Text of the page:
A: Yes, some. The FDA recommends washing all produce thoroughly (organic, too) under cool, running water before preparing or eating. Scrub firm produce like apples with a clean produce brush. The FDA does not recommend washing produce with soap, detergent, chlorine or even commercial produce washes. These washes are intended for killing bacteria not removing pesticides. Studies have shown that water is just as, if not more, effective than produce washes for removing bacteria.

Baking soda is effective at removing bacteria and breaking down pesticide residues. Soak several apples in a baking soda solution of 1 teaspoon of baking soda and 2 cups cool water for 10-15 minutes, then rinse well. Dry thoroughly before storing.

Q: Why does apple juice taste different from apple cider?

A: Primarily, the difference is in the variety of apples used. According to Harvard University: Cider is fresh, raw apples that are mashed and pressed to extract the liquid. Cider is often unfiltered and sold either pasteurized or unpasteurized—although, pasteurized is recommended. This causes cider to appear cloudy, as it contains some pulp and sediment. It is more acidic and contains more flavonoids than apple juice.
Apple juice is highly processed. It is filtered and pasteurized to increase shelf life. In addition, often sweetened with added sugars. Removed during filtration are tart, bitter flavors and natural apple flavonoids; so, apple juice typically has a uniform sweet flavor.

Apple storage

Remove any bruised apples immediately and use them first. Extend the freshness of your apples by storing them unwashed in the refrigerator. Wash just before using. Use a separate crisper drawer for large quantities of apples. They will usually remain fresh for at least one to two months, if not longer. At room temperature, apples soften and shrivel within one to two weeks.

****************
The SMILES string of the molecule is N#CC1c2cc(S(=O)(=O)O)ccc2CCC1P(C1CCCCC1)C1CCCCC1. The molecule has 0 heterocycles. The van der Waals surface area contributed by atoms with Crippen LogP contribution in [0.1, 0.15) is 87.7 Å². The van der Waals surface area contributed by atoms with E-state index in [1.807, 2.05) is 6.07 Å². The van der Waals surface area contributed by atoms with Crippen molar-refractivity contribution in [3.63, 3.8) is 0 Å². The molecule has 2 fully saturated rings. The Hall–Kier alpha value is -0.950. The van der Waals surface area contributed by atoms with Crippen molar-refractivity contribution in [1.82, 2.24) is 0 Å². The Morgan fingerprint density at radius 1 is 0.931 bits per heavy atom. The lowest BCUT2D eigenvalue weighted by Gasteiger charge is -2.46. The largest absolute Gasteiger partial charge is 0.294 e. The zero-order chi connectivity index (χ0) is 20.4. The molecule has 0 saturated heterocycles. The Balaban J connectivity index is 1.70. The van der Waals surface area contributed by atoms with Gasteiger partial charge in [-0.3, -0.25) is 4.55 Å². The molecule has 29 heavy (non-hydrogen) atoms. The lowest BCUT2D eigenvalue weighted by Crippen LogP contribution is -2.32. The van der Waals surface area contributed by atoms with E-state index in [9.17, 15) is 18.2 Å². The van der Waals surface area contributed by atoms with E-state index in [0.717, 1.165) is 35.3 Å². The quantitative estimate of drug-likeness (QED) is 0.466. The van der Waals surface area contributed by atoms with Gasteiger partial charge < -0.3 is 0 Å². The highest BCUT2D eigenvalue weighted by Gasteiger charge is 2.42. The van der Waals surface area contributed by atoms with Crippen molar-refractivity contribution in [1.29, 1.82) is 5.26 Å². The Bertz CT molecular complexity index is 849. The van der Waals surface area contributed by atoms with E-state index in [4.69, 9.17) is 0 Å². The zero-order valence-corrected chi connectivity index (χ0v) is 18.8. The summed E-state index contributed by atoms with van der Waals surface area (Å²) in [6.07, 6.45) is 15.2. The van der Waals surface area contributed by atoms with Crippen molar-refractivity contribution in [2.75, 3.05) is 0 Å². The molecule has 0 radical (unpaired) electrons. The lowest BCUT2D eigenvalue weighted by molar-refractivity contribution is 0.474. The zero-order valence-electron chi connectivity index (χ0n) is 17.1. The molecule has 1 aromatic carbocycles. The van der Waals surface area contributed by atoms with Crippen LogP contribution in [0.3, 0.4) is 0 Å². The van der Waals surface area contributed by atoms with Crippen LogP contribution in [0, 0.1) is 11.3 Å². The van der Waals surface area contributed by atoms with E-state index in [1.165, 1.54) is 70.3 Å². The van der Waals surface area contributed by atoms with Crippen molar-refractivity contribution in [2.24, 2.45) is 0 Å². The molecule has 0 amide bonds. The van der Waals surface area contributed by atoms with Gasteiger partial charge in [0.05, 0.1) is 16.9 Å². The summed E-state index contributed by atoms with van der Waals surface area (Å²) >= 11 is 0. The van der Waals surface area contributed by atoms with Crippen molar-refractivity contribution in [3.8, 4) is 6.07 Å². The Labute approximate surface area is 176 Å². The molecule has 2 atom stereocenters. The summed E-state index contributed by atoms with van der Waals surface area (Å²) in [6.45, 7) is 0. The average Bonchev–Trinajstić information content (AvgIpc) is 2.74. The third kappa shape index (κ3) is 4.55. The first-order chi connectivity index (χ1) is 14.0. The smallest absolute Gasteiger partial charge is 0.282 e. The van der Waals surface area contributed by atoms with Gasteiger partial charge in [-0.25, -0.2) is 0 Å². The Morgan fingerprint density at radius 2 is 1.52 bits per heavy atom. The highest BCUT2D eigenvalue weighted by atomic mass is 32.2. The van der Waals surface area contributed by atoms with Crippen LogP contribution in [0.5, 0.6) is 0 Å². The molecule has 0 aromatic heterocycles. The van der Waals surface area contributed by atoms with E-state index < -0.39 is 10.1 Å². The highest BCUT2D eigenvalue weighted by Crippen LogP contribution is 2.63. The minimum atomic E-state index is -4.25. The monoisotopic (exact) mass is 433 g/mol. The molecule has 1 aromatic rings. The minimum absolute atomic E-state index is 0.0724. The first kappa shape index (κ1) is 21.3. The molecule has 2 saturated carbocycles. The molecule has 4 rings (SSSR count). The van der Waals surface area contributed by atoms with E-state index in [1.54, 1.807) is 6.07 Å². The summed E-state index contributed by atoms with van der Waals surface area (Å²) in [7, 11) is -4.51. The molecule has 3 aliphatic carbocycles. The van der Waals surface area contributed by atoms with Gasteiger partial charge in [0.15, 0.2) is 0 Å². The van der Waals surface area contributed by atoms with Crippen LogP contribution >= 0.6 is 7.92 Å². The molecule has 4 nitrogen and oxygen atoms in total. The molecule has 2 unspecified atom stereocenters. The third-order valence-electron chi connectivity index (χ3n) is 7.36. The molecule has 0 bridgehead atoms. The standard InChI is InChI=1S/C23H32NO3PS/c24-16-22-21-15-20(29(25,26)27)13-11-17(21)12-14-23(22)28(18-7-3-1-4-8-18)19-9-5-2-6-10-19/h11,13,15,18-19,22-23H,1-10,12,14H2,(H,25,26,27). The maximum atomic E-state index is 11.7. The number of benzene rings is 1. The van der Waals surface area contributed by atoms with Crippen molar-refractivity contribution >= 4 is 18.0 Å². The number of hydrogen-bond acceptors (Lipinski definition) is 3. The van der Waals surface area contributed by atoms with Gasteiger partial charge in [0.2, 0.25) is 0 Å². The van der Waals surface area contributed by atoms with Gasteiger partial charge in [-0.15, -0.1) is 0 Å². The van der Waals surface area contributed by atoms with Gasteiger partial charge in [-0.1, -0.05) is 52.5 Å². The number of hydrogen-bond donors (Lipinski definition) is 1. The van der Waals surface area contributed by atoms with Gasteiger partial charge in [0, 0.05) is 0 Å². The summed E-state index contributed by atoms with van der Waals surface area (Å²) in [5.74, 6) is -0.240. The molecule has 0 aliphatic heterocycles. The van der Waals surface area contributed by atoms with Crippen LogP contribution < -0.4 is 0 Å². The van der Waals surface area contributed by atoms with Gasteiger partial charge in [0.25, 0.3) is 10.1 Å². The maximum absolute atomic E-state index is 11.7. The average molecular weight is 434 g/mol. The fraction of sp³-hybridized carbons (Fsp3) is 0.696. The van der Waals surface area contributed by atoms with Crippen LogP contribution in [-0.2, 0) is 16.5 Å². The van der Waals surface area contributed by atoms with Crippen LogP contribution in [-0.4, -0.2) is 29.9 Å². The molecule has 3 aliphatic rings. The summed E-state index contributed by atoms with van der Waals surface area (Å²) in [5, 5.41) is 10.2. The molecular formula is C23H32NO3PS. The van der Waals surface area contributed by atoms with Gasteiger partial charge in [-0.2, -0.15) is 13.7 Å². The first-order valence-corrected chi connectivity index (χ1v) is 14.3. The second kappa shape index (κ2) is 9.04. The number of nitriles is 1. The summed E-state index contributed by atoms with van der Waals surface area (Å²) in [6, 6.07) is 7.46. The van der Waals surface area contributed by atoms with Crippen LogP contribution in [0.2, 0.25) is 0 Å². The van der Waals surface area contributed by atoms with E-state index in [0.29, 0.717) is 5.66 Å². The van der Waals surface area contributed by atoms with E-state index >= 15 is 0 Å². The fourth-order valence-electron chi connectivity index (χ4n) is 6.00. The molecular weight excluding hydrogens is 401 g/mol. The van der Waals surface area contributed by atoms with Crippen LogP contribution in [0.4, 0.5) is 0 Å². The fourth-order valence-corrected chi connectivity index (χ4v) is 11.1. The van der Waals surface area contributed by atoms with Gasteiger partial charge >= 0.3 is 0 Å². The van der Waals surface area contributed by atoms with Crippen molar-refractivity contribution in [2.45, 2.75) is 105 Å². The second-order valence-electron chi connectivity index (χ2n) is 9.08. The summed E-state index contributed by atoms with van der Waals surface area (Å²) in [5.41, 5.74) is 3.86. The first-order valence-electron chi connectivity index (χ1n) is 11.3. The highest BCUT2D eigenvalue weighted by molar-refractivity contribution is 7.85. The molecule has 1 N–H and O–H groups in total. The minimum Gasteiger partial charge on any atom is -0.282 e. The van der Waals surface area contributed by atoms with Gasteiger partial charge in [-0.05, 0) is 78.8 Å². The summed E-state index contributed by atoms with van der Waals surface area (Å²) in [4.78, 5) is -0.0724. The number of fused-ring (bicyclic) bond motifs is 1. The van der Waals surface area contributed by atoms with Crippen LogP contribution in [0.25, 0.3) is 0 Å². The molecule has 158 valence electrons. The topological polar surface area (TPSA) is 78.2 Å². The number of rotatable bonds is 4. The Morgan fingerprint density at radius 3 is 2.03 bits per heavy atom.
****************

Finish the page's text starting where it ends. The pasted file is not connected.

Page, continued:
There are hundreds of varieties of apples on the market today. There is an apple to suit almost everyone’s taste, so why not have an apple today? For more information about apples, visit the University of Illinois Extension website at rbanext.uiuc.edu/apples. The Apples and More website provides folklore, nutrition information and recipes.

More reasons to eat apples:

* Your heart—Research confirms it! The antioxidant phytonutrients found in apples help fight the damaging effects of LDL (bad) cholesterol; reducing the risk of cardiovascular disease. Phytonutrients in apples have also been found to reduce the risk of thrombotic stroke.
* Your digestion—Just one apple provides as much dietary fiber as a serving of bran cereal. That is about one-fifth of the recommended daily intake of fiber.
* Your lungs—An apple a day strengthens lung function and can lower the incidence of lung cancer, as well. Some studies suggest they cut the risk of lung cancer in half. Apples appear to improve lung function in general, because they contain antioxidants.
* Your bones—Apples contain the essential trace element boron, which has been shown to strengthen bones—a good defense against osteoporosis.
* Your arthritis—Apple antioxidants fight inflammation, pain and swelling of arthritis flares.